The colossal meteor that burst through the skies over Russia on Feb. 15 at more than 40,000 miles per hour and exploded with the force of 30 atomic bombs came as a surprise to astronomers and common citizens alike.
But the repercussions of the 10,000-ton meteor, estimated at 17 meters (55 feet) wide and the largest recorded since 1908, will go well beyond the scores of injuries and broken windows across the Russian city of Chelyabinsk. Because of the remarkable scale of the fireball’s blast, scientists will reap a harvest of valuable data from a multitude of instruments and monitoring devices that recorded the event.
One scientist looking forward to the wealth of new information that awaits analysis across several scientific disciplines is Michael Hedlin, the head of the Laboratory for Atmospheric Acoustics at Scripps Institution of Oceanography at UC San Diego.
Hedlin discussed the Chelyabinsk meteor and its unique offerings to scientific research on April 8 at Birch Aquarium at Scripps’s Jeffrey B. Graham Perspectives on Ocean Science Lecture Series. The lecture will soon be available for viewing through UCTV’s Perspectives on Ocean Science website.
Hedlin’s expertise lies in infrasound, the very low frequency sound waves—beyond human hearing levels—that can travel thousands of miles following major events such as volcanoes and lighting strikes.
The Chelyabinsk meteor generated a very broad spectrum of sound, including infrasound, when it burst at roughly 30 kilometers (18.6 miles) in the stratosphere, said Hedlin, who oversees an infrasound instrument station at Scripps’s Piñon Flat Observatory in eastern San Diego County.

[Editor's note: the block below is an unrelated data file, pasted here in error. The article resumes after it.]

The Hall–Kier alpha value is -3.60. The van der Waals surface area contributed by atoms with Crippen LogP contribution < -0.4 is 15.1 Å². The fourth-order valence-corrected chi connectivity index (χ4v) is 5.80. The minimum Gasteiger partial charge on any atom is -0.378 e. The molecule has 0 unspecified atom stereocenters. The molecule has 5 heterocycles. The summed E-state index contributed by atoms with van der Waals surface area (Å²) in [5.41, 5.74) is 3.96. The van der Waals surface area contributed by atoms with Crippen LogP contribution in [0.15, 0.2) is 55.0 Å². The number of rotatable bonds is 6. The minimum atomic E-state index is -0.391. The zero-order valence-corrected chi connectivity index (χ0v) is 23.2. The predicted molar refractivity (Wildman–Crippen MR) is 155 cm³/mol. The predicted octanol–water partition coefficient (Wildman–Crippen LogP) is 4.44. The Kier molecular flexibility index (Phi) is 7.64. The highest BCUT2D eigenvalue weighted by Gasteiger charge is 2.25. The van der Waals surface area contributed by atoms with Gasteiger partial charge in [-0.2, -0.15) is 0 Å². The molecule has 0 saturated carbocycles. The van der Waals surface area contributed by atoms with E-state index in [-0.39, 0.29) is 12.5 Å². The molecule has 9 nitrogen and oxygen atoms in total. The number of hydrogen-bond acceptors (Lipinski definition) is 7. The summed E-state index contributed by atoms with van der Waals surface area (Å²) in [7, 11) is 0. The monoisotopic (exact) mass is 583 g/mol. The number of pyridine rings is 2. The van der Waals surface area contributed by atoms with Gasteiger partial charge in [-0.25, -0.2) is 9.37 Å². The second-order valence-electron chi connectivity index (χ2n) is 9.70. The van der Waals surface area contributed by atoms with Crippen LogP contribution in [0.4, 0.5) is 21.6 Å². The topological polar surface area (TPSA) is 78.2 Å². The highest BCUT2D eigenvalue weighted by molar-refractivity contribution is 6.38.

Hedlin and his colleagues are analyzing infrasound data captured by instruments in northern Kazakhstan, the closest of such devices to record the acoustic energy from the February event, although large events such as the Chelyabinsk meteor can be detected around the world (and also was picked up by the Piñon Flat Observatory).
Instruments that record earthquakes also picked up the meteor’s ground-shaking impact, including seismic devices operated by the global Project IDA program based at Scripps. Thousands of miles from the blast in the U.S., the National Science Foundation’s EarthScope-USArray and its cluster of transportable seismo-acoustic stations picked up clear acoustic signals of the meteor’s burst.
Hedlin believes such data will be beneficial beyond immediate scientific studies and will be applied to improving global monitoring of both natural and man-made blast events.
Infrasound, along with sensors for seismic signals, ocean-based acoustics, and radioactive particles, is part of the Comprehensive Test Ban Treaty Organization (CTBTO), a group that monitors the globe for nuclear tests. The organization’s instruments, for example, were used to pinpoint the Feb. 11 North Korean nuclear test that stirred political unrest around the world.
“The Chelyabinsk meteor is very valuable not only for basic research into the generation of infrasound and its propagation to great ranges through a constantly varying atmosphere, but also serves as a test of our ability to use the nuclear monitoring system to detect and characterize atmospheric explosions,” said Hedlin.
– Mario C. Aguilera